DIY Tips

Pool ready

26 September 2016

Swimart professional Andrew Morton from Swimart Charmhaven has five steps to get your pool ready for summer

5 step DIY pool equipment check to get your pool ready for summer

Even though it hasn’t been a particularly cold winter in many parts of the country, it’s great to see the sun rise early in the morning and the days get slightly warmer. With summer only three months away, now is the time to get re-acquainted with your pool equipment.

1. Clear leaves and debris

Start by removing your pool cover if you’ve been using one, scooping up leaves from the pool floor, clearing out all of the baskets, and giving the pool floor and walls a good brush and vacuum. Cleaning filter media is also recommended, which we have outlined in a separate story here.

2. Balance water chemicals

If left untreated during the colder months, pool water can cause bacteria, viruses, algae and other organisms to develop in the water.

“It doesn’t matter how good your filtration is, if your water balance isn’t correct as the water temperature increases, your pool is likely to go as green as it did in Rio,” says Andrew Morton, co-owner of 2016 Australasian Franchisee of the Year (for the second year in a row) Swimart Charmhaven, referring the infamous Olympic fiasco we covered in last month’s newsletter.

“Now that spring is upon us, if you have any algae spores in the water, as soon as the temperature increases, that will be a trigger for those to bloom.”

Here are three key factors required to balance swimming pool water:

  • The pH level, which typically fluctuates between 7.2 to 7.4, dictates how much chlorine turns into hypochlorous acid in the water
  • Total alkalinity from 80 to 120. Alkalinity is a pH buffer—pH levels will be consistent if the alkalinity level is correct. Use sodium bicarbonate to increase alkalinity and muriatic acid to decrease it
  • Calcium hardness from 150 ppm to 250 ppm (parts per million). This is directly dependent on the hardness of the water. The softer the water, the more calcium it will absorb from its environment

Proper pool chemistry not only creates a safe environment to swim in but also reduces the cost involved in using excess chemicals to bring the water back to balance.

“Some people still switch off pool equipment during winter thinking that it will save them a few dollars, but what they’re often left with is a major algae infestation that is not only in the water but also growing in the concrete itself. Aboveground and fibreglass pools are a bit different, but still it takes a lot of time and a lot of chemicals to get it back to a healthy state,” says Andrew.

“You’re only really saving $30 to $50 maximum in power when you turn the pool pump off in the winter quarter, whereas it costs between $100 to $200 in chemicals just to bring the water quality back without treating the surface of your pool,” he says. “And that’s not counting the cost of replacing bearings or your filter, or the damage it has done to the filter.”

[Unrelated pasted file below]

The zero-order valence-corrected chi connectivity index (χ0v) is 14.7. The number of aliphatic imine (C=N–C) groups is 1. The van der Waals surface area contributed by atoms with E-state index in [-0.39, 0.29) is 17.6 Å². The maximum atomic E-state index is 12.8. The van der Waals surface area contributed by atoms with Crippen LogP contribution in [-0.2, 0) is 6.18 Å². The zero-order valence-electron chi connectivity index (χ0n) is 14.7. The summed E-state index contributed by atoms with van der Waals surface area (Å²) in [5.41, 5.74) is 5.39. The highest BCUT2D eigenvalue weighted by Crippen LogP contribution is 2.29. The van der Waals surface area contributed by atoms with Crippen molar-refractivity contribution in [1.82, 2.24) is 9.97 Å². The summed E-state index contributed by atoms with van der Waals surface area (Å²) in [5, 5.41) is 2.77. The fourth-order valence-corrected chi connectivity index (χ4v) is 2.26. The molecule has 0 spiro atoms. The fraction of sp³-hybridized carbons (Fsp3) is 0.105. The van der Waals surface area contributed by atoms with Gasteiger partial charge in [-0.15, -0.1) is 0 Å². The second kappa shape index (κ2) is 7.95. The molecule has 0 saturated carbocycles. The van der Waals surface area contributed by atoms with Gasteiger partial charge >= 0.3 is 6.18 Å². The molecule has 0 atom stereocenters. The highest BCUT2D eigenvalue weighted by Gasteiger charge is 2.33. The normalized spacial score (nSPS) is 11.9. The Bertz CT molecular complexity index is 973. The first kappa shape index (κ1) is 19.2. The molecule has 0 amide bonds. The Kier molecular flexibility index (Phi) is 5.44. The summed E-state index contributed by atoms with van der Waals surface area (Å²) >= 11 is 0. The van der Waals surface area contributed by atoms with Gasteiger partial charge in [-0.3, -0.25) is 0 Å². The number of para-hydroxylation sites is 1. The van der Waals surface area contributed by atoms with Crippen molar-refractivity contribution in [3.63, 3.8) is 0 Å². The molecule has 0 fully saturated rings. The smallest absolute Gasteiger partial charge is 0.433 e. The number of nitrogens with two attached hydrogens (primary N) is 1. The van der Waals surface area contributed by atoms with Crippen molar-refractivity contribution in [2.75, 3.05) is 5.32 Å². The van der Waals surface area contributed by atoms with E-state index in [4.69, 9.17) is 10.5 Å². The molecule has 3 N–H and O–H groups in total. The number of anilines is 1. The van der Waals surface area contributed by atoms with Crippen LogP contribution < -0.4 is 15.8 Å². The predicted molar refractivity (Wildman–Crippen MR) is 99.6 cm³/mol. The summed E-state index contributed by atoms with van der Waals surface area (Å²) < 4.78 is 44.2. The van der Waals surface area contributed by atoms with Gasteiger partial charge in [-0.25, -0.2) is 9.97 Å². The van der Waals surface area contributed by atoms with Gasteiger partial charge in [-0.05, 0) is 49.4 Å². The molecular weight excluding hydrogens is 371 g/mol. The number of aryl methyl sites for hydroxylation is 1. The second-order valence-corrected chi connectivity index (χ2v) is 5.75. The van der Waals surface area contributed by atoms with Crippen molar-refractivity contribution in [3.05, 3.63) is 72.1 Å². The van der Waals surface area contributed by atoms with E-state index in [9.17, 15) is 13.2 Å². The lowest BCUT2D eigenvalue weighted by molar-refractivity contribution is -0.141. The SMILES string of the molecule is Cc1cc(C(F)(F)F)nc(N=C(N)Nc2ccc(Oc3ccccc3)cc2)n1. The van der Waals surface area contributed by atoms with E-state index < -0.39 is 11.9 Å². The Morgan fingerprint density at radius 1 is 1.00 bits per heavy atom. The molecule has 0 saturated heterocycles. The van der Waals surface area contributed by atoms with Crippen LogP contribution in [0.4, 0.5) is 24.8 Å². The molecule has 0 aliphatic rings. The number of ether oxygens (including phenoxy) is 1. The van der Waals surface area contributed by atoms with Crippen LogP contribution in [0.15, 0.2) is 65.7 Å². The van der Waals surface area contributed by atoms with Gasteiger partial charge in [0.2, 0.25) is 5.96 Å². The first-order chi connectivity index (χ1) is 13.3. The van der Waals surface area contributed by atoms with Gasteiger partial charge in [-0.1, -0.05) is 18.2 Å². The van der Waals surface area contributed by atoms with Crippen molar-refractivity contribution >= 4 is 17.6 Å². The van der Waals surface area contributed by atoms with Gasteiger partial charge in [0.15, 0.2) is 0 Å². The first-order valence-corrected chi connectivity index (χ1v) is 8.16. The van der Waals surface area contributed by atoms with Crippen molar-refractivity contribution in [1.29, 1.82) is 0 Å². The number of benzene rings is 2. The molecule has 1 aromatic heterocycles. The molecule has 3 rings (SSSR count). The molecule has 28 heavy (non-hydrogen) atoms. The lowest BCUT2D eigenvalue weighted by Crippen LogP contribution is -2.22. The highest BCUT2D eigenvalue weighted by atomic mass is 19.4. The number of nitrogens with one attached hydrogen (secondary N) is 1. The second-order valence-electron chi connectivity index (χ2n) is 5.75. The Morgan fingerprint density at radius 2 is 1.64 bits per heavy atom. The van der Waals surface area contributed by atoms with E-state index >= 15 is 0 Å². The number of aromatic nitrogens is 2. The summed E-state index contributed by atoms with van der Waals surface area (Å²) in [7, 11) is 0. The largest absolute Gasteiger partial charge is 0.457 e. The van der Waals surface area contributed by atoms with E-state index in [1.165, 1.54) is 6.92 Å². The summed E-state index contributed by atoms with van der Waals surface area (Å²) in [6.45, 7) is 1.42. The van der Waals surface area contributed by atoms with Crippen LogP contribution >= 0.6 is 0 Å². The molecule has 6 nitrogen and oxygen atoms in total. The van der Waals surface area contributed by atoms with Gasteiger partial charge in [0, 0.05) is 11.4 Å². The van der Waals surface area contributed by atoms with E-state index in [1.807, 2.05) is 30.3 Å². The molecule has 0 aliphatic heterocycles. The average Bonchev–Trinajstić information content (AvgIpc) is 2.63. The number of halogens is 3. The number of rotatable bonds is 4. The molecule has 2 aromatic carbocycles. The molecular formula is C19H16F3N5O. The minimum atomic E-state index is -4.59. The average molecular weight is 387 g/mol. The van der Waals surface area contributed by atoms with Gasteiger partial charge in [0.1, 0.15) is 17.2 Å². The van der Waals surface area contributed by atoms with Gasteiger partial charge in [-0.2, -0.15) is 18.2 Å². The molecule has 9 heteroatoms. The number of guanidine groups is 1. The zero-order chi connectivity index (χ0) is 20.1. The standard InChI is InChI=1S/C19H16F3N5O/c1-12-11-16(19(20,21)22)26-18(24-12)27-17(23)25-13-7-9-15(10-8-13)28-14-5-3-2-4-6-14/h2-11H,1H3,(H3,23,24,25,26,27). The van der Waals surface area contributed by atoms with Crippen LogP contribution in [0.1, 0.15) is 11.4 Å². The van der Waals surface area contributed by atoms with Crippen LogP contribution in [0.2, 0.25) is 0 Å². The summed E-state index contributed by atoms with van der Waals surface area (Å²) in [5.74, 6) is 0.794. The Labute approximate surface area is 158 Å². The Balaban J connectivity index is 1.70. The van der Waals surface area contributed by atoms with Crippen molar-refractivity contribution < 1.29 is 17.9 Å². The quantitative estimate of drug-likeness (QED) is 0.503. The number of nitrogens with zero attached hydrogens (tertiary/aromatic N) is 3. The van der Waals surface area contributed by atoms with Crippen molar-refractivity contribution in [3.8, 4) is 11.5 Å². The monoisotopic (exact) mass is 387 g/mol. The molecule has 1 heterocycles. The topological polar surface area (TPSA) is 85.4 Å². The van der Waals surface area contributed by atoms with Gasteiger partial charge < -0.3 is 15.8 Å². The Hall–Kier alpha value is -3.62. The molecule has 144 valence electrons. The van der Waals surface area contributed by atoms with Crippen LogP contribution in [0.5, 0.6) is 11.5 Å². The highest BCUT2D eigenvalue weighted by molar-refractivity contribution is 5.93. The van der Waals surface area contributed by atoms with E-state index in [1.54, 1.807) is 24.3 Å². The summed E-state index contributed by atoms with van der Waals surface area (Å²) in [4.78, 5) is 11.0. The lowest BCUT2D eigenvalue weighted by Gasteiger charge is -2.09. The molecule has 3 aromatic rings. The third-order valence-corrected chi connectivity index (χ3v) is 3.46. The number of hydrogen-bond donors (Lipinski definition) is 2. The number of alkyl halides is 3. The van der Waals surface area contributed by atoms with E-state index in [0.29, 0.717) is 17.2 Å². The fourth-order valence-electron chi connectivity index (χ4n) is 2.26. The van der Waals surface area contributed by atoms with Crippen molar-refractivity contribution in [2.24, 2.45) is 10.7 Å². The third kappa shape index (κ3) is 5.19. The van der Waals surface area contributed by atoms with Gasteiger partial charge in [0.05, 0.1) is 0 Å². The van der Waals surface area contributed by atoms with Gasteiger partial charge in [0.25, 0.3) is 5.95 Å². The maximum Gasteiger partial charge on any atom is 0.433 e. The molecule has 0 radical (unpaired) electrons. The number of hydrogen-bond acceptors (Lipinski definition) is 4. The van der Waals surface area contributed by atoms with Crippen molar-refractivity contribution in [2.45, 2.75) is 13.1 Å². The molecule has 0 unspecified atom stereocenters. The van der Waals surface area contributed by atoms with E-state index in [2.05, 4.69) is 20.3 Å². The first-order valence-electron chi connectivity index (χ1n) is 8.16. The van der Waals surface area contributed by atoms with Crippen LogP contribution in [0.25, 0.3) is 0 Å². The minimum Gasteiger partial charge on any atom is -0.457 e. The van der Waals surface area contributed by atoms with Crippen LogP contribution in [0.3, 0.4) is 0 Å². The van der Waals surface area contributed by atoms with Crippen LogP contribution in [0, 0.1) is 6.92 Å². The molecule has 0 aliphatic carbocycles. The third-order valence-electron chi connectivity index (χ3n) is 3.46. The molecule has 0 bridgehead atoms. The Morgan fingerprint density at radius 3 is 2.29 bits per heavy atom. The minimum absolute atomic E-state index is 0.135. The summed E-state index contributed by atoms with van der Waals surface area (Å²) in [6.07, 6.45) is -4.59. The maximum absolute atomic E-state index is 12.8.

If you’re unclear about chemical balance or sanitiser levels, take a small water sample to your local Swimart store.

3. Use your eyes and ears to check for faults

In case it has been a few weeks, or even months, since you last checked your pool’s plumbing equipment, now is a good time to look and listen out for possible faults.

“First make sure the area is free of debris, and any organic material that may have accumulated over the winter months is cleared away,” Andrew says. “Try to keep the concrete pad the pool pump and filter are sitting on as clean as possible so you can immediately see a leak. If you’ve got two inches of green waste around your pump and filter, then that makes it harder to see any leaks.

“Also, is the pump making any abnormal noises that would indicate faulty bearings or seals?”

Now is also a good time to put a degreaser through your filter, especially if you’ve got young children who would have worn a lot of sunscreen while swimming last summer.

“You can do this at any time during the year but it is best-practice to do it now so that you have a clean filter for the whole season in front of you,” Andrew explains.

4. Increase filtration times

Warmer weather means running the pump for longer so the entire volume of water in the pool water can be circulated, or “turned over” at least once per day.

The proper pool pump run time will vary according to the size of your pool, and if it’s heated, but a general rule of thumb is between 8-10 hours.

5. Top up water levels

If water levels have dropped over winter, which can be caused by evaporation and a lack of rain, top it up. Make sure it sits half way up the skimmer box. Over-filling or under-filling reduces the efficiency of the skimmer box and that can lead to contamination of the water.


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